said John Marsh, the Northwest Power Planning Council's habitat and conservation
manager. He's also chairman for the Artificial Production Review ...
Read More...  

10. DAM BREACHING IDEA DRAWS CROWD'S WRATH
Posted on Wednesday, October 01, 2003 (PST)
One-by-one, legislators and citizens marched to stage in the Tri-Cities
Thursday evening to denounce the notion that dam breaching is a viable
tool for restoring Snake River salmon and steelhead runs.

Several hundred people, including local, state and federal lawmakers,
gathered in southeast Washington at a rally staged to protest an ongoing
analysis of several strategies for improving salmon survival. The event
was broadcast live locally on radio.

The Corps of Engineers is ...
Read More...  

11. SALMON TREATY TALKS "POSITIVE," INCONCLUSIVE
Posted on Wednesday, October 01, 2003 (PST)
The Pacific Salmon Commission met in Portland this month to attempt
to resolve the six-year impasse in the Pacific Salmon Treaty between the
United States and Canada.

The low-profile talks produced "positive signs that both sides
want to make something happen," said Bernie Bohn, Commission member
and assistant chief of the fisheries division of the Oregon Department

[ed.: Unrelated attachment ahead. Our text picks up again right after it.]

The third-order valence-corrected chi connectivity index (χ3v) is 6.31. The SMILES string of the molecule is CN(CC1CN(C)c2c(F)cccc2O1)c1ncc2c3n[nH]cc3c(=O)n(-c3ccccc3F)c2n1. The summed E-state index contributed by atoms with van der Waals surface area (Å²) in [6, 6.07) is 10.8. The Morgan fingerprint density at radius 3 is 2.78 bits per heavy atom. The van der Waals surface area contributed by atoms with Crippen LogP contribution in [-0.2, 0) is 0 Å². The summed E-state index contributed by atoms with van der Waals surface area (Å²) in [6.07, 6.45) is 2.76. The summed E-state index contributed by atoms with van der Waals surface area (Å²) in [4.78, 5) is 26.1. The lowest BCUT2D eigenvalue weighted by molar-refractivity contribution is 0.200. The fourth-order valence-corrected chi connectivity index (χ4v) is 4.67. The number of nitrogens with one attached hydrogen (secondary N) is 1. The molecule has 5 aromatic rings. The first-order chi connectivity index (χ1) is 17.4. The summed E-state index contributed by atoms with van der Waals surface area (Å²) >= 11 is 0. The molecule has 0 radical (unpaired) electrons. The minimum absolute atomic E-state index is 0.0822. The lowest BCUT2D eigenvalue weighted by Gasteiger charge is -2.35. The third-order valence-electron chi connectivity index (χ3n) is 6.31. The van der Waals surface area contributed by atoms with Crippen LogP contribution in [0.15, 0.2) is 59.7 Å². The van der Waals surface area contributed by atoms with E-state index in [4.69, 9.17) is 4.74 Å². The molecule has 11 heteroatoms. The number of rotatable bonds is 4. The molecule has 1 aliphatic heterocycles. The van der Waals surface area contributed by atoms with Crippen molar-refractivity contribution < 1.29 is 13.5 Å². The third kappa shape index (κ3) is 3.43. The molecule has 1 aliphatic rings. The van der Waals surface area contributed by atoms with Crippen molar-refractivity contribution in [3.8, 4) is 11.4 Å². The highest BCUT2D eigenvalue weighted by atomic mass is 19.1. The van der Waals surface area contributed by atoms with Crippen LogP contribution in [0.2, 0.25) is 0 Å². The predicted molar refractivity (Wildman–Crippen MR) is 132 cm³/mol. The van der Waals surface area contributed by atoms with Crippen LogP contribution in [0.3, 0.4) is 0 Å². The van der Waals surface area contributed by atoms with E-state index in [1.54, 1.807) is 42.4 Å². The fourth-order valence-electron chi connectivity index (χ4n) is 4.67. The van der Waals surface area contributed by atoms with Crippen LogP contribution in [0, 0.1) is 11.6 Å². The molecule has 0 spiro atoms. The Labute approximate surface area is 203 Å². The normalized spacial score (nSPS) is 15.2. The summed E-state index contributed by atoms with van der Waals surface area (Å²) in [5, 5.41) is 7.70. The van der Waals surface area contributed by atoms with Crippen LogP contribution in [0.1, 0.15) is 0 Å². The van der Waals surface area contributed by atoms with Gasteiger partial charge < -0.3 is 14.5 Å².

of Fish and Wildlife.

The 1985 treaty was intended to provide a mechanism to regulate ...
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12. CULTURAL RESOURCES SURVEYED AT FEDERAL DAMS
Posted on Wednesday, October 01, 2003 (PST)
No more than a square yard on the ground, and often just a few inches
deep, cultural resource sites around Hungry Horse Reservoir provide a glimpse
into the region's prehistoric past.

There often is nothing more than "scatters" or rock chips,
distinctly created by the hand of ancient man in building a tool, said
Flathead National Forest's archaeologist Tim Light.

Out of 17 sites discovered so far around the reservoir, some have produced
arrowheads, stone knives or other ...
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13. FEEDBACK
Posted on Wednesday, October 01, 2003 (PST)
, mainstem hydrologist, Columbia River Inter-Tribal
Fish Commission:

Re: Feb. 12 CBB article titled "ESTUARY GOVERNMENTS OPPOSE CHANNEL
DEEPENING"

The statement was made "They were supposed to have evaluated dredging
to 41, 42 and 43 feet, a regional port alternative, as well as look at
nonstructural alternatives, such as upgrading the river forecasting system,"
Taylor said. "By its own economic study, upgrading the river forecasting
system is cheaper, ...
Read More...